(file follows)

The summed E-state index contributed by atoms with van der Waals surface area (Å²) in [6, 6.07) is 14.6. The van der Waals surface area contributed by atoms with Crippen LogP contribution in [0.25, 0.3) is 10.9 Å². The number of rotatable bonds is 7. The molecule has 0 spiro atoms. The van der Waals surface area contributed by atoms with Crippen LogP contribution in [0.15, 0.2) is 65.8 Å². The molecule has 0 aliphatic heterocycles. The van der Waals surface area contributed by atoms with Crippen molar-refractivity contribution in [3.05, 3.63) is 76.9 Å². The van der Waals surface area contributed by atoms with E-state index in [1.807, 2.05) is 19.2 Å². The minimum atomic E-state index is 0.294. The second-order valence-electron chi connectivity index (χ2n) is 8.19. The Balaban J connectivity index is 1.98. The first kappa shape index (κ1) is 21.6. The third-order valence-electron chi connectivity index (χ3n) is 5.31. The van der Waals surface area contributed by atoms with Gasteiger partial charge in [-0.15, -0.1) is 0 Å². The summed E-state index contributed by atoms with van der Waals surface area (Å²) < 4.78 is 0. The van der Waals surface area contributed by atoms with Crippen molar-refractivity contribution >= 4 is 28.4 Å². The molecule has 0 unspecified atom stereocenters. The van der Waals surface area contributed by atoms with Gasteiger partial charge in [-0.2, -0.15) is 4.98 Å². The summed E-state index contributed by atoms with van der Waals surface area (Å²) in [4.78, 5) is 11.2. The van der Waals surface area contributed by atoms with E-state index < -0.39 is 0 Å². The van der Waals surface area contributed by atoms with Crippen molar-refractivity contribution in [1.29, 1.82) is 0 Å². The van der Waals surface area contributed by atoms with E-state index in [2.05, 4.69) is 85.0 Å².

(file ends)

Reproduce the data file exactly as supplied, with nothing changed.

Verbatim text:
The summed E-state index contributed by atoms with van der Waals surface area (Å²) in [6, 6.07) is 14.6. The van der Waals surface area contributed by atoms with Crippen LogP contribution in [0.25, 0.3) is 10.9 Å². The number of rotatable bonds is 7. The molecule has 0 spiro atoms. The van der Waals surface area contributed by atoms with Crippen LogP contribution in [0.15, 0.2) is 65.8 Å². The molecule has 0 aliphatic heterocycles. The van der Waals surface area contributed by atoms with Crippen molar-refractivity contribution in [3.05, 3.63) is 76.9 Å². The van der Waals surface area contributed by atoms with E-state index in [1.807, 2.05) is 19.2 Å². The minimum atomic E-state index is 0.294. The second-order valence-electron chi connectivity index (χ2n) is 8.19. The Balaban J connectivity index is 1.98. The first kappa shape index (κ1) is 21.6. The third-order valence-electron chi connectivity index (χ3n) is 5.31. The van der Waals surface area contributed by atoms with Gasteiger partial charge in [-0.15, -0.1) is 0 Å². The summed E-state index contributed by atoms with van der Waals surface area (Å²) < 4.78 is 0. The van der Waals surface area contributed by atoms with Crippen molar-refractivity contribution >= 4 is 28.4 Å². The molecule has 0 unspecified atom stereocenters. The van der Waals surface area contributed by atoms with Gasteiger partial charge in [-0.2, -0.15) is 4.98 Å². The summed E-state index contributed by atoms with van der Waals surface area (Å²) in [4.78, 5) is 11.2. The van der Waals surface area contributed by atoms with E-state index < -0.39 is 0 Å². The van der Waals surface area contributed by atoms with Crippen molar-refractivity contribution in [1.29, 1.82) is 0 Å². The van der Waals surface area contributed by atoms with E-state index in [2.05, 4.69) is 85.0 Å².